Here are some highlights of the new version:
Presentations — Presentations allow music cues and songs to be shared between music providers (supervisors and composers) and their clients (picture editors, studio music departments, directors and producers. With Presentations, selected music is synced to video, where viewers can independently adjust the balance between music and dialogue, adding comments on each track. The time-saving efficiency of this tool centralizes the music sharing and review process, eliminating the need for the confusing array of QuickTimes, Web links, emails and unsecured FTP sites that sometimes accompany post production.

Real-time licensing status — QwireMusic 2.0 allows music supervisors to easily audition music, generate request letters, and share potential songs with anyone who needs to review them. When the music supervisor receives a quote approval, the picture editor and music editor are notified, and the studio music budget is updated instantly and seamlessly. In addition, problem songs can be instantly flagged. As with the original version of QwireMusic, request letters can be generated and emailed in one step with project-specific letterhead and signatures.

Electronic Cue Sheets — QwireMusic’s “visual cue sheet,” allows users to review all of the information in a cue sheet displayed alongside the final picture lock.  The cue sheet is automatically populated from data already entered in qwireMusic by the composer, music supervisor and music editor. Any errors or missing information are flagged. When the review is complete, a single button submits the cue sheet electronically to ASCAP and BMI.

QwireMusic has been used by music supervisors, composers, picture editors and music editors on over 40 productions in 2016, including Animals (HBO); Casual (Hulu); Fargo (FX); Guilt (Freeform); Harley and the Davidsons (Discovery); How to Get Away With Murder (ABC); Pitch (Fox); Shameless (Showtime); Teen Wolf (MTV); This Is Us (NBC); and Z: The Beginning of Everything (Amazon).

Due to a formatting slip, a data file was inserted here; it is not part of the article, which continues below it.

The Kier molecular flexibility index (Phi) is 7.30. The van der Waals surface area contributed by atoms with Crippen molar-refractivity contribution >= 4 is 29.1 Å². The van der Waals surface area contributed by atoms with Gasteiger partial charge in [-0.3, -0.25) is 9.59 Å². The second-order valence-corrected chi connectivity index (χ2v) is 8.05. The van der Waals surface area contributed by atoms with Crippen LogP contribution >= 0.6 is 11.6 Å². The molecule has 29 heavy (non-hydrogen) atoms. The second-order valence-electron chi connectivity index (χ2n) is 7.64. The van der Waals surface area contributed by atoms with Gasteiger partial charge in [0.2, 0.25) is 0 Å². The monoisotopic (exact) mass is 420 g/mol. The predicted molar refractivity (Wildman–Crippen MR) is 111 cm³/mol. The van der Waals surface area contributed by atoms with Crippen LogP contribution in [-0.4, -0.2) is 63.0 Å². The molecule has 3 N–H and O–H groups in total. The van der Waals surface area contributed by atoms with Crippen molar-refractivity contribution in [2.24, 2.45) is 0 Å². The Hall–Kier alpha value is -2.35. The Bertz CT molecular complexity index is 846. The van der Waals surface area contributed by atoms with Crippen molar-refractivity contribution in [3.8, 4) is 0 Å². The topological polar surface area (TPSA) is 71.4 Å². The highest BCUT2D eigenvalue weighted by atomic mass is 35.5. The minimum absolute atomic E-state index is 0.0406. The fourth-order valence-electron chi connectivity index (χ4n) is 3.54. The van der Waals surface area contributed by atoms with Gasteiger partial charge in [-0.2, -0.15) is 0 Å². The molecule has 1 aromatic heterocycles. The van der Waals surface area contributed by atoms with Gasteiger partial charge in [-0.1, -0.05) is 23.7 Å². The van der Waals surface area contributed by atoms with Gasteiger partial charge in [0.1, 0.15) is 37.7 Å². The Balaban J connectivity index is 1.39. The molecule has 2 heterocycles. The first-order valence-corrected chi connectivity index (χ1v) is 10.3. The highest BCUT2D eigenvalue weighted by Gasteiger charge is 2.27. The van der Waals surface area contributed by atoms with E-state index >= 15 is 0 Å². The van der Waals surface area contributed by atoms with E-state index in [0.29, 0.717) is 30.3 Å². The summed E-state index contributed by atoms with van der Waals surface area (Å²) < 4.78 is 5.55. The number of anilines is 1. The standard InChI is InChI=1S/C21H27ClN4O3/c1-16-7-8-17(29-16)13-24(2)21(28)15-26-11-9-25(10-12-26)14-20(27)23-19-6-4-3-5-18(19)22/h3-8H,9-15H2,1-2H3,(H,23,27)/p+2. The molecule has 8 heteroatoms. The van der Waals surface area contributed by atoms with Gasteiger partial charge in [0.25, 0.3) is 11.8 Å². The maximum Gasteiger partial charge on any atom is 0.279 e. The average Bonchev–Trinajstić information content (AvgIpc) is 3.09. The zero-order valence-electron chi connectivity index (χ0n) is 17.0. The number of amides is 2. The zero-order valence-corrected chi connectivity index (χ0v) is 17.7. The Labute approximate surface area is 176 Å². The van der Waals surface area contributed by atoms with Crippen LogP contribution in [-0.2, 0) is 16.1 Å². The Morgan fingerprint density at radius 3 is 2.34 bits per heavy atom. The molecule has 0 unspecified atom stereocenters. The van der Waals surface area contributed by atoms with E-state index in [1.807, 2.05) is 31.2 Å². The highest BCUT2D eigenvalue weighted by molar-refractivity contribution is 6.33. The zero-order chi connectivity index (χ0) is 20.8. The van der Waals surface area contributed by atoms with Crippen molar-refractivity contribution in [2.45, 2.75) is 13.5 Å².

“Having everyone in the know on every cue ever put in a show saves a huge amount of time,” says Patrick Ward, a post producer for the shows Parenthood, The West Wing and Pure Genius. “With QwireMusic I spend about a tenth of the time that I used to disseminating cue information to different places and entities.”

The Path‘s post path to UHD

By Randi Altman

On a recent visit to the Universal Studios lot in Los Angeles, I had the pleasure of meeting the post team behind Hulu’s The Path, which stars Aaron Paul and Hugh Dancy. The show is about a cult — or as their members refer to it, a movement — that on the outside looks like do-gooders preaching peace and love, but on the inside there are some freaky goings-on.

The first time I watched The Path, I was taken with how gorgeous the picture looked, and when I heard the show was posted and delivered in UHD, I understood why.

“At the time we began to prep season one — including the pilot — Hulu had decided they would like all of their original content shows to deliver in UHD,” explains The Path producer Devin Rich. “They were in the process of upgrading their streaming service to that format so the viewers at home, who had the capability, could view this show in its highest possible quality.”

For Rich (Parenthood, American Odyssey, Deception, Ironside), the difference that UHD made to the picture was significant. “There is a noticeable difference,” he says. “For lack of better words, the look is more crisp and the colors pop. There, of course, is a larger amount of information in a UHD file, which gives us a wider range to make it look how we want it to, or at least closer to how we want it to look.”